So Abbasi resorted to using his own money while creating a Kickstarter page to build a community around the movie. “Then we were able to draw in investors on the post end because we actually had something to show and people that could trust me,” he said. “So the budget then grew to a little under $250,000 in total.”
Most Beautiful Island’s total budget was $200,000. The undertaking was particularly challenging for Asensio, as she had never directed before and didn’t even know how to write a script. “It took me many, many years, and that’s why my characters are much older than your characters,” she said while looking at the panelists, adding: “I am not a child!”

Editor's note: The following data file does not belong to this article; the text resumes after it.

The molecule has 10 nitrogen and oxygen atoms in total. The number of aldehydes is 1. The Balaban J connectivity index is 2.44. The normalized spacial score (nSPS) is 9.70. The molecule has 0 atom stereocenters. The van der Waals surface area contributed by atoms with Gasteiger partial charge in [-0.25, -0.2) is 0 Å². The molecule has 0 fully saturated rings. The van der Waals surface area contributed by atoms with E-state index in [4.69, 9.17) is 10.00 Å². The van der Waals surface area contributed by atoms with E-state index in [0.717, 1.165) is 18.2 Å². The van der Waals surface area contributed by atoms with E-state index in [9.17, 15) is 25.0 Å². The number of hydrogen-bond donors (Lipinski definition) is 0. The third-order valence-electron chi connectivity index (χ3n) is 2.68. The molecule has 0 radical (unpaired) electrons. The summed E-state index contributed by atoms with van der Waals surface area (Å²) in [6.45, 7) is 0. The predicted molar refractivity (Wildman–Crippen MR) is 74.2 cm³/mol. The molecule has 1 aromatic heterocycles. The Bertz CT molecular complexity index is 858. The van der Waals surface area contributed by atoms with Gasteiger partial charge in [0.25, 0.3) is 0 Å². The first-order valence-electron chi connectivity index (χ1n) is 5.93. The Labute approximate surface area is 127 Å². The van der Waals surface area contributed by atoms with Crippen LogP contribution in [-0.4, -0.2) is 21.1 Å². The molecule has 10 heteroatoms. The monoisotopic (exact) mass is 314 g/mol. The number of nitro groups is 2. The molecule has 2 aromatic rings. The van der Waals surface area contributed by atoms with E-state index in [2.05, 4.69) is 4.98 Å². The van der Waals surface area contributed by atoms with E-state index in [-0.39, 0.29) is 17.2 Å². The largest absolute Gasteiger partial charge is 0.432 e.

“I looked for locations on my own, I asked for favors, I presented the package—I had to learn how to present this business package,” Asensio emphasized. At the time she thought, “Look, this is my bank account. I’m putting everything I have into this film, and that is my commitment that I will not give up till this film is good, or at least the best I can make this film.”
So there you go: a perfect example of the sheer dedication to the craft of filmmaking that often leads to great successes. A fact embodied by each of the nominees and their wonderful films.
For more information about the films discussed in this article, please check out the following links!